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Aberdeen Greens predict north-east ‘breakthrough’ despite election set-back

Guy Ingerson, vice co-convener of Aberdeen Greens.
Guy Ingerson, vice co-convener of Aberdeen Greens.

The Greens say they are a “rising force” in Aberdeen where the oil and gas industry supports almost 50,000 jobs.

The party undoubtedly faces one of its toughest challenges winning round voters in the Granite City  – known as the oil capital of Europe.

But activists in the north-east feel buoyed by the latest council election results which saw the Greens double their vote share across the city.

Although they failed to get any councillors elected, first preference votes for the party rose city-wide from around 2.2% in the 2017 council election to over 5% this year.

One of the party’s best chances of a breakthrough this time round was in the George Street/Harbour ward, where Guy Ingerson was standing.

I think there is a change in tide.

– Guy Ingerson

The former oil and gas worker, who narrowly missed out on being elected, said “more people are voting Green than ever before”.

He said: “I think there is a change in tide.

“It’s something we can build on. I think in the next five years a breakthrough is definitely on the cards.”

Across Scotland, the party recorded their best council election results yet, winning 35 wards overall, with notable gains in the central belt.

Mr Ingerson, who is vice co-convener of Aberdeen Greens, puts this down to three factors: voters trusting the party, having Greens in government, and the public becoming “more environmentally conscious”.

‘Not going anywhere’

The Green activist acknowledges the north-east is a challenge but said he is “not going anywhere” and relishes the opportunity to win votes in the city.

He said: “I’m going to keep going, keep pushing, keep fighting because I really believe Aberdeen needs green voices both at a local level and parliament level.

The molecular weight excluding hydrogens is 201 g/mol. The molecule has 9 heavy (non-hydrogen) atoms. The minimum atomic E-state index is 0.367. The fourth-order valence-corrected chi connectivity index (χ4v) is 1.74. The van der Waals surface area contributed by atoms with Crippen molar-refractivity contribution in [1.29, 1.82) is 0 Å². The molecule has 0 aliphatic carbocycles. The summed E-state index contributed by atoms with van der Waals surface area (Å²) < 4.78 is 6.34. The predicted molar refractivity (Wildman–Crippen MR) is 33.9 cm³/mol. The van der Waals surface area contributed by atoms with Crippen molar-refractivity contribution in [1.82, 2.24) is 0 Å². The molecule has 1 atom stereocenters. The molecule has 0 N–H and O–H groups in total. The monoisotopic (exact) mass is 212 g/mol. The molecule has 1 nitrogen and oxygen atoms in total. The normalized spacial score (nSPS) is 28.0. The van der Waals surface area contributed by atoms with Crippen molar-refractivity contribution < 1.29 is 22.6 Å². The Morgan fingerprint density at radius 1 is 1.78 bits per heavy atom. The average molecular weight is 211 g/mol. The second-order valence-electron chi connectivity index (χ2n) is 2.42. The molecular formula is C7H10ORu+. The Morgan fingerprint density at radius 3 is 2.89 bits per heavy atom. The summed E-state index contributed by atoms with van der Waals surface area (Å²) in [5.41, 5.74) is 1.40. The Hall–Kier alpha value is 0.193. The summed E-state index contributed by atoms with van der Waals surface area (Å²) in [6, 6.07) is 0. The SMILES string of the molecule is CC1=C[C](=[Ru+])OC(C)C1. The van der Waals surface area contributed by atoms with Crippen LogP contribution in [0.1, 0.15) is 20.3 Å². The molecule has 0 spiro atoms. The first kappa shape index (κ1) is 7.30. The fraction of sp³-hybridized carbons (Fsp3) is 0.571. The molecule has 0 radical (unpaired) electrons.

“It’s more crucial now than ever before, especially as we look at Just Transition.

Scottish Green candidates in Aberdeen.

“For me the solutions are very obvious, very clear and very in front of us whereas the other parties equivocate and instead of looking at what is the problem, what is the solution, they’re looking at what will get us elected, what won’t.

“And I think that’s the biggest difference. We missed out this time but I think people appreciate us being clear, honest and concise about the solutions and challenges that lie ahead.”

The Tories have repeatedly criticised the Greens for “demonising” the oil and gas industry and risking thousands of jobs in their push to “phase out” oil and gas production in the North Sea.

But Mr Ingerson said people are getting weary of “vitriolic politics” and want something new from their elected representatives.

He said: “I think people are seeing right through that and that’s reflected in the elections last weekend.

“We’re already planning ahead for the next five years. We’ve looked at things that we’ve done really well and we’ve looked at the things we could do better and we’re already preparing for the next fight.

“We’re looking forward to the next five years. We’re feeling very confident, we’ve got some excellent results in the city which we can build upon so that’s what we’re going to do.”

Tories hit back

Sarah Cross, Conservative councillor for Bridge of Don, said it is a “fair assessment” the Greens have demonised the industry.

She pointed to comments by Green co-leader Patrick Harvie who suggested only the “hard right” now support new oil and gas exploration. 

Sarah Cross, Conservative councillor for Bridge of Don.

The councillor added: “In the council elections, local Conservatives campaigned for a positive vision in Aberdeen and Aberdeenshire.

“I absolutely refute any claims about vitriol.

“It is the Scottish Greens who are truly negative in the north-east – trying to block hopes for the energy transition, freeports, and dualling the A96.”

Party crasher: accidental oilman Guy Ingerson’s mission to clean up his old industry

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